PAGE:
|Photo Credit: Morgue File by Marcia Umland|
Today's post is a response to the GBE2 prompt "If I Had My Life to Live Over".
Today I turn thirty-seven. For 13,515 consecutive days I have breathed the air of Planet Earth, tasted her salty hurts and sweet amusements. For 444 months, I have been constructing myself out of bits of leftover scrap metal and lint, cracker fragments and moldy cheese. As today I look back on the years and take stock of who I am I have this to say: Meh.
If I had my life to do over, I would follow a unicorn into the woods, grab hold of its mane and climb on before I stopped believing in unicorns. I would not come out of the woods. I'd still be there now.
I'd learn more about Jesus. He used to get into my senses like the smell of an unfamiliar food. I didn't like the way he looked at me. Now that I am thirty-seven, I keep meeting people who are friends with Jesus and they invoke him in a way that makes me wish I knew him better. Just as a friend.
If I had things to do over, I would realize that I was going to need to actively teach my sons any number of things I hoped they might pick up intuitively, such as manners, love of literature and history. I would start teaching them right away, realizing that as much of their education was going to fall to me as to their teachers and that it would be my job to make sure that they kept on loving to learn. I'd sprinkle education into the oatmeal–finely ground, hide it under their pillows, tuck it into their shoes. I would not feel reticent and apologetic. I would be a warrior for their minds.
I would spend more time gardening and less time reading about gardening. I would let myself do things and fail. I would let plants die. Fear costs more than plants. Stagnation is more expensive than failure.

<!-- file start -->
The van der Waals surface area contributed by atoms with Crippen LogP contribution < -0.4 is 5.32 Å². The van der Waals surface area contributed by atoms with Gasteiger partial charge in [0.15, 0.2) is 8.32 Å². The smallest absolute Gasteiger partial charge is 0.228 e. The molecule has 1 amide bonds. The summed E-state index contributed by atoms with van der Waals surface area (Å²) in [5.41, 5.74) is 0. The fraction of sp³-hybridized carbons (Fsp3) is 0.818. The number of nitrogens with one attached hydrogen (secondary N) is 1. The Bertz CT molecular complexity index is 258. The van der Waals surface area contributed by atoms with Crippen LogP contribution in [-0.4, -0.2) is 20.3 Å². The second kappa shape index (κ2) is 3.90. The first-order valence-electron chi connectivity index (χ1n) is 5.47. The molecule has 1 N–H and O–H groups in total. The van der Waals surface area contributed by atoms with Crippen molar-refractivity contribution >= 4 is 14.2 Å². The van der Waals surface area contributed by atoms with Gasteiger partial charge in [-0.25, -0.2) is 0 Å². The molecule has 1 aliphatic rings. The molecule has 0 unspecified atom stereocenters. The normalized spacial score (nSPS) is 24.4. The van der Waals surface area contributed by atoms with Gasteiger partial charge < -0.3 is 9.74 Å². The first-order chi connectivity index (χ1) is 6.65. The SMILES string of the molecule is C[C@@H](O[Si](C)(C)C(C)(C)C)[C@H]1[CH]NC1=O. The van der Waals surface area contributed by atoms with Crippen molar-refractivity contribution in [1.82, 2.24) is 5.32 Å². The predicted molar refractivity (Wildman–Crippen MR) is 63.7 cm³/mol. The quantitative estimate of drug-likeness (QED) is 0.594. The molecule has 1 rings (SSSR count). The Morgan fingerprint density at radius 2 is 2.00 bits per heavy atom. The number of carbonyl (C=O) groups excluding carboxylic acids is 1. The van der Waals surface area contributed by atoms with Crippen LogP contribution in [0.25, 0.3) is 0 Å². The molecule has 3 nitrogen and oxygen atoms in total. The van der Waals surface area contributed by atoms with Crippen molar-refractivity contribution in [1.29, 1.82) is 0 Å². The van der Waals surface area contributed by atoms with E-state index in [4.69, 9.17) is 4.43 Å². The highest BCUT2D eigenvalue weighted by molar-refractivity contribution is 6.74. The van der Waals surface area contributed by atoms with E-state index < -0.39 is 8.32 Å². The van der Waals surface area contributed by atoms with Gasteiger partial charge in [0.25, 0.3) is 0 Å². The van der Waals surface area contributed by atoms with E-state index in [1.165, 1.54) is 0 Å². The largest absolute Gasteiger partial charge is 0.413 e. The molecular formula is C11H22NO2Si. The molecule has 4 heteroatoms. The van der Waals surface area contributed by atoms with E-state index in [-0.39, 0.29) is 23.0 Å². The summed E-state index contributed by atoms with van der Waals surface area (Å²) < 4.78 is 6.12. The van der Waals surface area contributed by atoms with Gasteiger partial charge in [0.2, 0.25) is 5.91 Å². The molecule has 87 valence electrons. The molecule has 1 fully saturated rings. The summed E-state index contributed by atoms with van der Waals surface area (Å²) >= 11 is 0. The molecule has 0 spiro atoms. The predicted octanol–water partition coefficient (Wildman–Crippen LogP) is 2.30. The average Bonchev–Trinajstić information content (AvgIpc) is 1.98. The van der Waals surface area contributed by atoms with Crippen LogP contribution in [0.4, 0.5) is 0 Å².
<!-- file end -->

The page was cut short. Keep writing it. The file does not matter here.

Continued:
I would realize that all of us live a gospel. Our lives are an unfolding testament to the particular and idiosyncratic truth that we have been shaped to make. Sometimes, the gospel of my life leaves me in the corner of a silent room, frustrated and lonely, leaving scratch marks up against walls of words that won't relent. Sometimes walls soften and through them emerge kinfolk, who through their very peculiarity are all the more my friends. For every time I am heard and understood I must pay with an agony of misconstrued intentions. But I would know this and accept it solemnly and absolutely, as one enters the priesthood of one's own values, forsaking the easy lust of the herd. In not fighting this, I might save myself years of pain paid unnecessarily and stupidly.
If I had my life to live over, I would take more solace in shared commitment and less in righteousness. I would buy back wasted months chained to a rack of surety and anger and slip soundlessly into the laughing garden of beloved community.
If I had my life to live over, I would live it in the comment section of Faith in Ambiguity.